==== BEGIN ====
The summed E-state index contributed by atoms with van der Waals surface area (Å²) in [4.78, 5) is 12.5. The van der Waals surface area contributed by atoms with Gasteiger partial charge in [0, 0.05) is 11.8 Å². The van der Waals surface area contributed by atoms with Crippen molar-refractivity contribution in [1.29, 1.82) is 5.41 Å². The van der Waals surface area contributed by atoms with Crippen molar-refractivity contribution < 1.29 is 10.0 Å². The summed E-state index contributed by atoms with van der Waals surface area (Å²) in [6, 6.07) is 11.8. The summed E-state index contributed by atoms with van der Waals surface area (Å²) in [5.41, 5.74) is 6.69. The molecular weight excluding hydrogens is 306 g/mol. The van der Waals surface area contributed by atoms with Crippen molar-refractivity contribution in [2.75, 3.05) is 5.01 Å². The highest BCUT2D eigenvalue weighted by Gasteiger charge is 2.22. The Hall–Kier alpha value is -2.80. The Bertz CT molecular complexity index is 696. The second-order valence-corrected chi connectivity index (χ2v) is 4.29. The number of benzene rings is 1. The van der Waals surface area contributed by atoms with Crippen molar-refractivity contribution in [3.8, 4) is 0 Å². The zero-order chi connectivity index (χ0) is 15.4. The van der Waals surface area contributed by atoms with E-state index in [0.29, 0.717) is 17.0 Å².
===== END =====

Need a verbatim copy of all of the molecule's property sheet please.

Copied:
The summed E-state index contributed by atoms with van der Waals surface area (Å²) in [4.78, 5) is 12.5. The van der Waals surface area contributed by atoms with Gasteiger partial charge in [0, 0.05) is 11.8 Å². The van der Waals surface area contributed by atoms with Crippen molar-refractivity contribution in [1.29, 1.82) is 5.41 Å². The van der Waals surface area contributed by atoms with Crippen molar-refractivity contribution < 1.29 is 10.0 Å². The summed E-state index contributed by atoms with van der Waals surface area (Å²) in [6, 6.07) is 11.8. The summed E-state index contributed by atoms with van der Waals surface area (Å²) in [5.41, 5.74) is 6.69. The molecular weight excluding hydrogens is 306 g/mol. The van der Waals surface area contributed by atoms with Crippen molar-refractivity contribution in [2.75, 3.05) is 5.01 Å². The highest BCUT2D eigenvalue weighted by Gasteiger charge is 2.22. The Hall–Kier alpha value is -2.80. The Bertz CT molecular complexity index is 696. The second-order valence-corrected chi connectivity index (χ2v) is 4.29. The number of benzene rings is 1. The van der Waals surface area contributed by atoms with Crippen molar-refractivity contribution in [3.8, 4) is 0 Å². The zero-order chi connectivity index (χ0) is 15.4. The van der Waals surface area contributed by atoms with E-state index in [0.29, 0.717) is 17.0 Å².